Publication Date

2000

Document Type

Dissertation/Thesis

Degree Name

M.S. Ed. (Master of Education)

Department

Department of Teacher Education

LCSH

Nature--Religious aspects--Study and teaching--Newfoundland||Women and spiritualism--Newfoundland||Workshops (Adult education)--Newfoundland||Retreats--Newfoundland||Women--Education--Canada--Newfoundland

Abstract

This thesis investigated women’s experience of a nature-related residential workshop using the methodology of phenomenology. Women are participating in naturerelated activities, but, due to limited research, it is unclear what those experiences may mean to them. Therefore, this study sought to discover and describe those experiences. The researcher designed and advertised a three-day nature-related workshop which incorporated several spiritual aspects of nature through indigenous teachings, rituals and ceremonies. Fifteen women from the general public attended the workshop; thirteen of those volunteered to participate in the research. These thirteen completed a written openended assessment of their experience and three women participated in formal interviews. Three interviews were completed within days of the workshop and a second interview was conducted four weeks later with the same three participants. This study found that each participant interviewed experienced varying degrees of 1) anxiety/fear, 2) connection, 3) insight/discovery, 4) positive feeling and 5) challenge. They described being at the workshop as a “once in a lifetime” opportunity and felt “blessed and privileged” to be there. Connections, insights and discoveries were made to nature, other women, ancestors, native culture, and the group. Some connections were spiritual and so deep they “touched some core within.” Participants felt “empowered and strengthened” by their accomplishments, and felt good when they a) took leadership roles, b) felt prepared with proper attire, c) helped others, d) received kindness shown to them, ABSTRACT i e) worked together as a group, f) identified with others, g) shared stories and laughter, and h) participated in ceremonies and rituals. They also felt good that it was a women’s group. The workshop components which were successful for this group included: a) the f challenging hike to the remote lodge, b) spending time in a wilderness setting, c) allowing plenty of unstructured time, d) participating in ceremonies and rituals, e) building community through cooperative activities and sharing circles, f) sharing good meals, and g) experiencing the respectful leadership style. These findings provide useful insights and may assist professionals either designing or delivering nature-related workshops for women. This study helps to understand how women experience a nature-related workshop.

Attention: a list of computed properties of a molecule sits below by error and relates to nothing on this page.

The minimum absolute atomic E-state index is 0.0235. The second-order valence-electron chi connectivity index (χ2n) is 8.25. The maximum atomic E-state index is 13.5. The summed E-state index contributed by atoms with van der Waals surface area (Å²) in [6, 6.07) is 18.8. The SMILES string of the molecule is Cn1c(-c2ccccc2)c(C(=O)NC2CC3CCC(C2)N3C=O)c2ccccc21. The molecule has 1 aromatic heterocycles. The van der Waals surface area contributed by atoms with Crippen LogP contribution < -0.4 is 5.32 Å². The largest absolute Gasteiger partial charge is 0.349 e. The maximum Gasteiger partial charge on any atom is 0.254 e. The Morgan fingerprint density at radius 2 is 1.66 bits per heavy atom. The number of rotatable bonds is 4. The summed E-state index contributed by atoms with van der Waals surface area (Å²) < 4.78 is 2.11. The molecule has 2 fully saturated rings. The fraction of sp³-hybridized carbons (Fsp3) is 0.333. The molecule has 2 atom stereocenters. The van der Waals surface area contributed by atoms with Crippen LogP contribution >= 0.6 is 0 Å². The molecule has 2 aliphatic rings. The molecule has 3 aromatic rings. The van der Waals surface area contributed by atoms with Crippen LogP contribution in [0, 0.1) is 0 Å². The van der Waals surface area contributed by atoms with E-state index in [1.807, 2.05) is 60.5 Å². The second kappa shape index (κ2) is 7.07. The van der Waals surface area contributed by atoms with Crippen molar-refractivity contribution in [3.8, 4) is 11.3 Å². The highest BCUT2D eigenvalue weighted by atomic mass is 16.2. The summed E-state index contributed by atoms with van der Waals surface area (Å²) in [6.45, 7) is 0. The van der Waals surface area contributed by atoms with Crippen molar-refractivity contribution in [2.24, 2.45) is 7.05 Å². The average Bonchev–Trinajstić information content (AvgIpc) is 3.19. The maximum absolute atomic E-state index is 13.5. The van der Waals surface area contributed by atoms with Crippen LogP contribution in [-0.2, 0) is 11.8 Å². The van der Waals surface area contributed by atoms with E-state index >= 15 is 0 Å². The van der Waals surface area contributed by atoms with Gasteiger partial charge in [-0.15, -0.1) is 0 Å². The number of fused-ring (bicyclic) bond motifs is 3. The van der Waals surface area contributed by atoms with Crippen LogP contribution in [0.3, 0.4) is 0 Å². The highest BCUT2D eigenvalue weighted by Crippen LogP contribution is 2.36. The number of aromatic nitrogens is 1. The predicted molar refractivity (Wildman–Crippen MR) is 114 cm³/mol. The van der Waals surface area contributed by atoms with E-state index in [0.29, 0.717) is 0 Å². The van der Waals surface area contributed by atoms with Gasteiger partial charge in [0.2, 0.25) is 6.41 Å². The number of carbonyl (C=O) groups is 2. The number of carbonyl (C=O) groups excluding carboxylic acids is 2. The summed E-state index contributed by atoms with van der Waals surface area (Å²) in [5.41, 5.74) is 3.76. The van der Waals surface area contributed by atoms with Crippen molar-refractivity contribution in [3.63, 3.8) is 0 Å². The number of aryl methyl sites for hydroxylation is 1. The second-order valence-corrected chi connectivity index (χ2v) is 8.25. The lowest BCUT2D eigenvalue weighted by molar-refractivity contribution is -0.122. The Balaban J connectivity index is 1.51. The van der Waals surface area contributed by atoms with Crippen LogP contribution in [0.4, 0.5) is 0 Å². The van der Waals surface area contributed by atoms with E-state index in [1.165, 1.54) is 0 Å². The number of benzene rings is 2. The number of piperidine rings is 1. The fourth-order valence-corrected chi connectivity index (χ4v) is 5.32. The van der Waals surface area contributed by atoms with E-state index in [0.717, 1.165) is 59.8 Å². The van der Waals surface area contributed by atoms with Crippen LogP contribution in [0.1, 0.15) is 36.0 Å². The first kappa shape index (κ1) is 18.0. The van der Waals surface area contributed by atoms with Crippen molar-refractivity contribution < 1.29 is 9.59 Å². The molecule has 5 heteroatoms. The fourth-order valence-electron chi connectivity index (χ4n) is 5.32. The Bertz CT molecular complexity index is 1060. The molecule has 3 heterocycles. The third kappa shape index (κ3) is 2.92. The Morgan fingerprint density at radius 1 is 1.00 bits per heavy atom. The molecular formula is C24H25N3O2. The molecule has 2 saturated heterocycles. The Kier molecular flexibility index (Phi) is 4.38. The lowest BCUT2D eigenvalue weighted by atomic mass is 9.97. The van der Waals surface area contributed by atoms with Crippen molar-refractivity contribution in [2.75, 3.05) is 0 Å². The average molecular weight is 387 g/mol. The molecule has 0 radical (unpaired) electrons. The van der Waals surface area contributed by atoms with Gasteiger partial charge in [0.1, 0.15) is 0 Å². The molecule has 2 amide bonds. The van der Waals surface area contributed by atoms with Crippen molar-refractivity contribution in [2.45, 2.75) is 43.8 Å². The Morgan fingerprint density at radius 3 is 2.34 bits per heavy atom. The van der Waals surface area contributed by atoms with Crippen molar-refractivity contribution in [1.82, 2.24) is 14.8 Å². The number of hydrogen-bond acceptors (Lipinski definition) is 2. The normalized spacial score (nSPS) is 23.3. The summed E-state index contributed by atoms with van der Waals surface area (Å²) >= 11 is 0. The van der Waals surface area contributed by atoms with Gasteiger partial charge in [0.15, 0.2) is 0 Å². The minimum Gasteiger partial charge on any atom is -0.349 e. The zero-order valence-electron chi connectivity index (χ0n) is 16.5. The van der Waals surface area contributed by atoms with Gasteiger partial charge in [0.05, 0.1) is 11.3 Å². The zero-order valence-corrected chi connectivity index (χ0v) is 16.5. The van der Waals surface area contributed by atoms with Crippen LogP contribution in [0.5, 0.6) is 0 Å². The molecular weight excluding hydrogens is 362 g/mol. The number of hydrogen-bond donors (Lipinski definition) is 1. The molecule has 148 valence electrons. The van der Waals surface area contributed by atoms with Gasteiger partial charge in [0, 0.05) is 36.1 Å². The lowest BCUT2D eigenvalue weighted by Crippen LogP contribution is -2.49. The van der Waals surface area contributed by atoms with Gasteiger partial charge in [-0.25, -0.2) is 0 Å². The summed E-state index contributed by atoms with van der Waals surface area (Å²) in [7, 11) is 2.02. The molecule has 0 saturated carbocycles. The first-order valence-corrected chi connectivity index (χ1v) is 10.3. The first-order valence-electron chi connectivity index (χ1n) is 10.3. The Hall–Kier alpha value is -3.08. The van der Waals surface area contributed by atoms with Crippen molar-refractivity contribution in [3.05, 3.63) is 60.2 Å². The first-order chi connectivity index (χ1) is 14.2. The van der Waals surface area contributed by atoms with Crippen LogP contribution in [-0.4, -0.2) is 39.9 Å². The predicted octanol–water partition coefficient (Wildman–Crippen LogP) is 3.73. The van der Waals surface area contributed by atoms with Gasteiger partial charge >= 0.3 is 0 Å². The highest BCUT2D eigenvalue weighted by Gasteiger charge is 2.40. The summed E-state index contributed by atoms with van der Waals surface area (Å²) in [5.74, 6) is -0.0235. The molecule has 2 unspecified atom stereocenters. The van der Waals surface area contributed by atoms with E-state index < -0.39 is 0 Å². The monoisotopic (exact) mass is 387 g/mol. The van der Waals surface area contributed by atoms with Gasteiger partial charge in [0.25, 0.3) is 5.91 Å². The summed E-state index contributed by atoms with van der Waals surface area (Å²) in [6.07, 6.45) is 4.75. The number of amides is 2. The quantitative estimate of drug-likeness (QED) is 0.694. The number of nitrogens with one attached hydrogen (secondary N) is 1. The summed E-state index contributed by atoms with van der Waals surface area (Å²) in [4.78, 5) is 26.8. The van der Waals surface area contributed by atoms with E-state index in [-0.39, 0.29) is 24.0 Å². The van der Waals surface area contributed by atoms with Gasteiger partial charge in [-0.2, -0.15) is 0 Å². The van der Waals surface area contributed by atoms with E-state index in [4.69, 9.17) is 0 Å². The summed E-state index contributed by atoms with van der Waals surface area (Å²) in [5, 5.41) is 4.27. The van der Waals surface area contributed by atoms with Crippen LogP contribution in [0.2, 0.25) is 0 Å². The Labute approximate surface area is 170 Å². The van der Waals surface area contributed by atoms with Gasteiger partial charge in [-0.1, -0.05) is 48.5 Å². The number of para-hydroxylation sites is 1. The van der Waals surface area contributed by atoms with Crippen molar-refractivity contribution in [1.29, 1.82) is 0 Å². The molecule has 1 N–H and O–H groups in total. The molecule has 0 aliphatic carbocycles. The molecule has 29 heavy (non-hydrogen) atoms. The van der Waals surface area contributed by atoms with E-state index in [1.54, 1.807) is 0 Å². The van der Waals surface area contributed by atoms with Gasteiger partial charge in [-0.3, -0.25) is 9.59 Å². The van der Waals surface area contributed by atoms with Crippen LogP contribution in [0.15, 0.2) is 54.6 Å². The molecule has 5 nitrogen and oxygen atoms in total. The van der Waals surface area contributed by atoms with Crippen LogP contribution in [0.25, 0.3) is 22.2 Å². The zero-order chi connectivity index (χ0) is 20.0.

Comments

Includes bibliographical references (pages [85]-[89])

Extent

vii, 89, [21] pages

Language

eng

Publisher

Northern Illinois University

Rights Statement

In Copyright

Rights Statement 2

NIU theses are protected by copyright. They may be viewed from Huskie Commons for any purpose, but reproduction or distribution in any format is prohibited without the written permission of the authors.

Media Type

Text

Share

COinS